Last week I visited schools in South Eastern Queensland and spoke to students at Springwood State High School, Coomera Anglican College and Sheldon College.
My presentations to students focused on a range of topics such as the so called ‘Bikie laws’ in Queensland current legal issues around freedom of speech and the right to assemble.
~ Jackie Charles, RoLIA Education Officer
What is the Rule of Law Institute?
It is essential to understand the nature of the organisation from which you are getting your information. As our About Us and Principles sections explain, the Rule of Law Institute of Australia (RoLIA) is an [pl_popover title=”What does independent mean?” content=”We do not support or have affiliations with any political party or government, and act according to the direction of RoLIA’s Governing and Advisory Council” position=”right”]independent[/pl_popover], not-for-profit organisation which seeks to promote and protect the rule of law in Australia. We do this mainly through our education programmes which focus on supporting students in schools and universities with resources that help them search, discuss and use rule of law principles to analyse current legal issues.
How do we define the rule of law?
There are many formulations of the rule of law, and the best way for school students to understand its importance is to see how it relates to other major ideas:
The Rule of Law and Human Rights Principles
- The Presumption of Innocence
- Fair Trial
- Independent Judiciary
The Rule of Law and the Characteristics of Just Laws + Political Principles
- Free Speech and Media
- Transparent and Accountable Government
- Clear, certain and consistent laws
The Rule of Law and Social Justice and Welfare
- Access to justice
Legal Responses to Criminal Organisations in Queensland
Click the image to download the booklet on Criminal Organisations. See also RoLIA’s summary of legislation and case law.
The Criminal Organisations Control Act 2009 (QLD) was introduced to deal with organised crime gangs which operate in Queensland. This law allows for an organisation such as a motorcycle club to be declared as being involved in serious criminal activity, and for control orders to be made for its members which prevent them from associating with each other. The Queensland laws withstood a challenge in the High Court this year in Assistant Commissioner Michael James Condon v Pompano Pty Ltd  HCA 7. This case upheld the provisions of the law which allow information gathered by police to be declared “criminal intelligence”. Information gathered by police from informants inside these organisations, or from other sensitive sources, is brought before a closed hearing of the Supreme Court of Queensland, where a judge makes a decision about whether to declare it criminal intelligence for the purpose of them making a declaration of an organisation or control orders.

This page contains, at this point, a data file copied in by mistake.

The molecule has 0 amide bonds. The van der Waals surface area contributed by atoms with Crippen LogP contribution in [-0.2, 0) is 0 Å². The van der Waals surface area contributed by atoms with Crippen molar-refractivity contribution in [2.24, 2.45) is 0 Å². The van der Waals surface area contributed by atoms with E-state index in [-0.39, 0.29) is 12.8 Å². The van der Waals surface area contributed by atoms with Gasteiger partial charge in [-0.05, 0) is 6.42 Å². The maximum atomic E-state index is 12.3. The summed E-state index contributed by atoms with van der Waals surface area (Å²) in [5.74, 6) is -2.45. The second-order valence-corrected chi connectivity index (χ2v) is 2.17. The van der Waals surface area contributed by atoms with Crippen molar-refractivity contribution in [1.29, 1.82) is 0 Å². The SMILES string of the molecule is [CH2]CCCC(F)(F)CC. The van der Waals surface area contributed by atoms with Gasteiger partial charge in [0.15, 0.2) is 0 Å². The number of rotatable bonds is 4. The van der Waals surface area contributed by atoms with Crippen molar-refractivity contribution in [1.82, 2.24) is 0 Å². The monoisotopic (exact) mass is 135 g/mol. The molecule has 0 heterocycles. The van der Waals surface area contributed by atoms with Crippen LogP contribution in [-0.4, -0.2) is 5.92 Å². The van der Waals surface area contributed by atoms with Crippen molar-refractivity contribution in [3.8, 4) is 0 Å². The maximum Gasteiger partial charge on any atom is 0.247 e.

The problem with this process is that it does not allow those who are the subject of the information to question its reliability in court. Closed hearings are against the principle of open justice and greatly diminish transparency. The presumption of innocence is also diminished by the fact that a person can be placed in jail for breaching a control order, without having ever had the opportunity to challenge the evidence used against them. If there is evidence that individuals are involved in criminal activities then they should be charged with a specific criminal offence, not for the act of simply associating. RoLIA’s booklet on the Queensland law provides an explanation in greater detail and some suggested reading.
The actions of some members of alleged criminal organisations, and their associates, have spilled out onto the streets, and include criminal activity which poses a serious threat to society, such as the selling of drugs, money laundering, and other serious criminal activities. While there are serious difficulties in pursuing organised crime this is not a justification for inherently unfair laws. Law enforcement agencies deserve much credit for protecting society from crime, and an important part of this discussion is the extent to which they are adequately resourced to deal with organised crime.
A key question to consider which goes beyond the rule of law objections to these laws is: how can law enforcement agencies be supported by government, the law and the community to deal fairly and effectively with organised crime?
Freedom of Speech and the Right to Assemble
RoLIA’s CEO, Kate Burns, has also put together an excellent paper which explains in clear terms case law from the past 20 years to do with the freedom of political communication in Australia. It summarises recent High Court decisions as well as a recent case regarding a public servant’s use of Twitter to attack the government. The central discussion with regard to the rule of law and free speech is this:
- What are the limits of free speech in Australia?
- What does the implied freedom of political communication found by the High Court in the Constitution allow a person to do?
- What are the legal limitations on the right to assemble?